Shaping the Future Together: How Libraries Can Support Communities of Color
Black History Month Free Symposium

On February 23, 2022, the San José State University School of Information’s Equity, Diversity, and Inclusion Committee hosted a symposium in recognition of Black History Month. The free symposium featured two opening keynote speakers followed by a panel discussion on “The Diverse Needs of the Black Community.”

SJSU iSchool Director Anthony Chow opened the event with an anecdote of his past tenure with UNC Greensboro, where he worked during the May 2020 civil protests and movements from the public murder of George Floyd. Chow stated:

“At the time of his death I was the faculty senate chair at UNC Greensboro, and I worked closely with our Chancellor Franklin Gilliam. On behalf of the faculty, we sent his family flowers along with a note…that we were committed to making a difference, and to deliver on our chancellor’s promise and request of all of us to do something. As someone who has experienced discrimination all my life, and seeing it occur with my three children as well, I am committed to do something and make a difference. That’s why the iSchool has created this EDI symposium series as a tangible attempt to live up to that promise.”

Julius Jefferson opened the co-keynote address in conversation with the symposium’s theme. Jefferson is a past ALA president (2020-21) and section head of the Research and Library Services Section in the Foreign Affairs, Defense, and Trade Division at Congressional Research Service of the Library of Congress.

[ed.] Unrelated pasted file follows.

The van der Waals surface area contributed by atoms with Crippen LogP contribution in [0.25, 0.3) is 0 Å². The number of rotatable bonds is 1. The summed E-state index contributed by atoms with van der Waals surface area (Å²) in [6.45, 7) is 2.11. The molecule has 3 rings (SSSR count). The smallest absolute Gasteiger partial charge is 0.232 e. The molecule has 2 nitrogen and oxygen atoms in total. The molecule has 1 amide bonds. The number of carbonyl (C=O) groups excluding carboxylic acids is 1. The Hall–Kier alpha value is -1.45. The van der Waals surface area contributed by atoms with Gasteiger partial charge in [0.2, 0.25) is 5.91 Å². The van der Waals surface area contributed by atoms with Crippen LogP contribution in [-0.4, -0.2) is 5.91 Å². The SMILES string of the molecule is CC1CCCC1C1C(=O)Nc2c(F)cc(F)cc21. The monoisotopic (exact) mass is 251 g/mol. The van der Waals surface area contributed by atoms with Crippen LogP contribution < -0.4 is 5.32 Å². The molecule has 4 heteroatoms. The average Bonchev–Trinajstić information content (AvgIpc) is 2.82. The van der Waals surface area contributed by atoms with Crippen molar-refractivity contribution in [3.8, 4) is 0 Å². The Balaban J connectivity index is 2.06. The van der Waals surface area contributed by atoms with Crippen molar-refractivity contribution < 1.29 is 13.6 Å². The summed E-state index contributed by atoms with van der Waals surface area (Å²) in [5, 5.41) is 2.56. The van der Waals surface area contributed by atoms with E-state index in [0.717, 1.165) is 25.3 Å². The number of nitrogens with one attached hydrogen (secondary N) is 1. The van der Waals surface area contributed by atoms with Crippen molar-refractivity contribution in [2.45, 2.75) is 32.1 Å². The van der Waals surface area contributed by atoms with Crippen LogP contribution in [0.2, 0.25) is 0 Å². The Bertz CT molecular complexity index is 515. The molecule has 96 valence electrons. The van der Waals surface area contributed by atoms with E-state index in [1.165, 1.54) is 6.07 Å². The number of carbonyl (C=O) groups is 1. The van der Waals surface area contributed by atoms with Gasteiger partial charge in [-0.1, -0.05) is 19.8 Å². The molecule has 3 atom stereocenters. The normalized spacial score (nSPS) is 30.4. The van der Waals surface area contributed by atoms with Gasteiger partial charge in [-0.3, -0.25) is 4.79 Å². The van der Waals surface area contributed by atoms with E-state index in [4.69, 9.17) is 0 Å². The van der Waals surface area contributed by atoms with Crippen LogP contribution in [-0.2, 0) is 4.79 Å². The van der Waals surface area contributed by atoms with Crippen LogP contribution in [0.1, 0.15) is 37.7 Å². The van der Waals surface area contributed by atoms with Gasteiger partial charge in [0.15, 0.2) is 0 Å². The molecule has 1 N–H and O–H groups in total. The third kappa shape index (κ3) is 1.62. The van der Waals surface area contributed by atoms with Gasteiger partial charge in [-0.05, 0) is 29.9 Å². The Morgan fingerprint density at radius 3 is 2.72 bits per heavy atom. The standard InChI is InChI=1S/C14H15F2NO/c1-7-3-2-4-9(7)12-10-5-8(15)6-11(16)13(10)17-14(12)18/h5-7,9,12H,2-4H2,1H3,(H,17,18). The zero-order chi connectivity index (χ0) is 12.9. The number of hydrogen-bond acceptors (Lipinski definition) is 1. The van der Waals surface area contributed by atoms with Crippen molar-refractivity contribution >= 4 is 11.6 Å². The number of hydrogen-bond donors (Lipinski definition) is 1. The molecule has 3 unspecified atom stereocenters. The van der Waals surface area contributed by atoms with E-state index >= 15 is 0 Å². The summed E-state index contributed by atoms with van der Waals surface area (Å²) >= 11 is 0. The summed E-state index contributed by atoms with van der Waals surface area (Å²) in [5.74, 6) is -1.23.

Jené D. Brown, current director of emerging technologies and collections at Los Angeles Public Library and California Library Association president. As part of her introduction, Brown recited “I am a Mirror,” a poem from a book titled “I am Love,” illustrated by Ashley Bryan. Read along here. They discussed their ancestry, the impact of their family legacies on their librarianship, and how that shaped their advocacy. Jefferson poses to Brown: “Who will be the beneficiary of your courage?” Both speakers answered with personal inflection to uplift the people they directly serve.

Brown: her three daughters, her colleagues, and the public. [She] “serves as an advocate and voice for them by having a seat at the table making decisions on collections, programming and services at the library.”

Jefferson: “Talking about our profession, we have an obligation to serve, to share, and to pass down and to be an activist for our community, writ large. We have to be that example in this moment more than ever. It only takes a second to take us back 150 years. We have to be here to those who come…we have to mentor those who will be coming up now.”

The panelists ranged in professional expertise and scholarship, sharing their library advocacy for diverse information needs. Forrest Foster is the associate professor and assistant dean of library services of F.D. Bluford Library in North Carolina A&T State University. Foster highlighted one of many partnerships with Wake Forest University during his time with Winston-Salem State University to develop a “Human Library” in March 2018. “You go in, you check [speakers] out as you check out a book,” Foster describes as the interview exchange format of this project. He continued: